My first shege was when he asked me to repeat my field trip because the specimen I brought had been altered. Mind you, we go on these trips to source for specimens in an assigned location, and it usually takes five to seven days to get around the whole thing. I had to start all over. To get him off my case, I started buying things for him. I never went to his office empty handed. I’d run errands for his wife who had just given birth and even go to his house to drop these things. Sometimes, I stayed back to help his wife with house chores hoping she’d put in a good word with her husband and he’d be moved to pity me.

When my result came out, this man gave me “B” with just one more mark to get an “A”, and I knew it was fucking intentional, but what could I have done? He’d have even given me “C” but he knew it would’ve been questionable based on my previous academic performance. It rained “A”s for my classmates, people who sourced for previous projects and just edited. But for me who did the actual work and “extra-curricular activities”… I’m just glad I graduated in time. 

Just strive to have a perfect project work. If the supervisor tries to mark you down, you can request for a review of the work from the school management.


My supervisor will make you write a proposal 15 times before he tells you to write chapter one. I wrote so many proposals. You’ll print and bring it; oga will say you didn’t add “towards” somewhere, and you didn’t use Times New Roman and 13 font size. You’ll have to correct that error and reprint the entire thing. I spent money and saw shege. We were five under him, and he was that way to all of us.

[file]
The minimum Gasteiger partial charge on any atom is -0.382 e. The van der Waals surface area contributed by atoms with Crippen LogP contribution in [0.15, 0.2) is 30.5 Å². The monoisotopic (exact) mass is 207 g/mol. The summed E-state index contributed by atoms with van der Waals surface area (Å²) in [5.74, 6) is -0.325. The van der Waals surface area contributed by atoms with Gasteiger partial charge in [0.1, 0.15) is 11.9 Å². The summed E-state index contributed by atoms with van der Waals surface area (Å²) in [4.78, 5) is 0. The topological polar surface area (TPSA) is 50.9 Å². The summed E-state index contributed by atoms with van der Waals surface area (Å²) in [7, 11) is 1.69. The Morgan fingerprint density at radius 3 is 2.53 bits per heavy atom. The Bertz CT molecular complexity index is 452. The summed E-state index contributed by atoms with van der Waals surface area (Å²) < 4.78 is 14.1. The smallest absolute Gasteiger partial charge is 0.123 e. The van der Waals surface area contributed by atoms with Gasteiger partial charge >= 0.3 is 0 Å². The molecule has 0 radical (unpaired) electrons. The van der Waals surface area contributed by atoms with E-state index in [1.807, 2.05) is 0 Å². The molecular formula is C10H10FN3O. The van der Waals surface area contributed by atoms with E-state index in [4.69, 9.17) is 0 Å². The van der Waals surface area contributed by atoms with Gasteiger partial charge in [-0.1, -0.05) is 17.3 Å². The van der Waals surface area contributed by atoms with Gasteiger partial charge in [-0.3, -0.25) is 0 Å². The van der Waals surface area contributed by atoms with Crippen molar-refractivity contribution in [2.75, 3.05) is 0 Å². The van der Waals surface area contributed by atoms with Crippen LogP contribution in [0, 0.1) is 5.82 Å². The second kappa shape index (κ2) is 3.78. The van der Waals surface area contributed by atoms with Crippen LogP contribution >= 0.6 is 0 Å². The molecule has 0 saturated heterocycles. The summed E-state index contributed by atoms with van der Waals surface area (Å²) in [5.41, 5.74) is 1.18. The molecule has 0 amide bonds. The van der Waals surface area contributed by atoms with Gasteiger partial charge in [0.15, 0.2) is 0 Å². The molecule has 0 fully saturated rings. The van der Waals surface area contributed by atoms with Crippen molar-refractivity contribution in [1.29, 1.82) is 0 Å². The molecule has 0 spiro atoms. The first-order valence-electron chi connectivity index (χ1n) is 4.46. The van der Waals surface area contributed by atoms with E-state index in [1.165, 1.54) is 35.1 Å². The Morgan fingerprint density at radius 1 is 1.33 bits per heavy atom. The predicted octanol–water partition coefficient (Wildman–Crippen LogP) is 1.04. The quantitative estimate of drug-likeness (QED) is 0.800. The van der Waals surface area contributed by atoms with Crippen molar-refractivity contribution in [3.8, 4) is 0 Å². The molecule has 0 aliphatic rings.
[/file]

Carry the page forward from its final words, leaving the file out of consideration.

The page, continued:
Eventually, I found out that people had started going to his house, and I followed suit. The ladies cooked, and as the only guy in the group, I washed his car. This happened every weekend. His wife either worked in another state or they were divorced, I’m not sure. But washing his car made us friends. I washed my way into my destiny. 

I scored an A, and he even had it published for me in a journal. I know I deserved the A, it was a good project, and the icing on the cake was graduating with first class honours. See, if lecturer says rewrite or reprint, do am. Just do what they ask of you and don’t behave as if you know everything. You know nothing. 


I didn’t like my supervisor, so in a way, the dislike was mutual. But I knew trouble was ahead when I started getting unsolicited advice from some of her supervisees that I should be nice, never argue with her and always greet. I tried it the first few weeks. I tried to meet all her passive aggression with kindness and indifference. I even offered to help pick a file or move something from point A to B in her office after she’d yell or snubbed my greeting. 

But after she kept rejecting my chapter one, I knew I couldn’t deal. I went to our level adviser and HOD to ask for a replacement, and they tried to persuade me to stay with her. I told my dad, who’s a lecturer in another uni, and he came to my school the following week. The woman tried to act all nice when she realised my dad was an old colleague, but I stood my ground. Eventually, I got a better supervisor.

I don’t think it’s useful to listen to people who say you should just keep quiet. If I did, I probably wouldn’t have been as invested in my project as I was. Report to your HOD, level adviser, your parents, if any lecturer wants to make your life hell. The school management will do something one way or another. Yes, they’ll want to show more support for the lecturer, but if they see you’re not backing down and you’re an academically sound student, they’ll do the right thing. If you can’t fight for your rights in the university, how will you survive in the real world?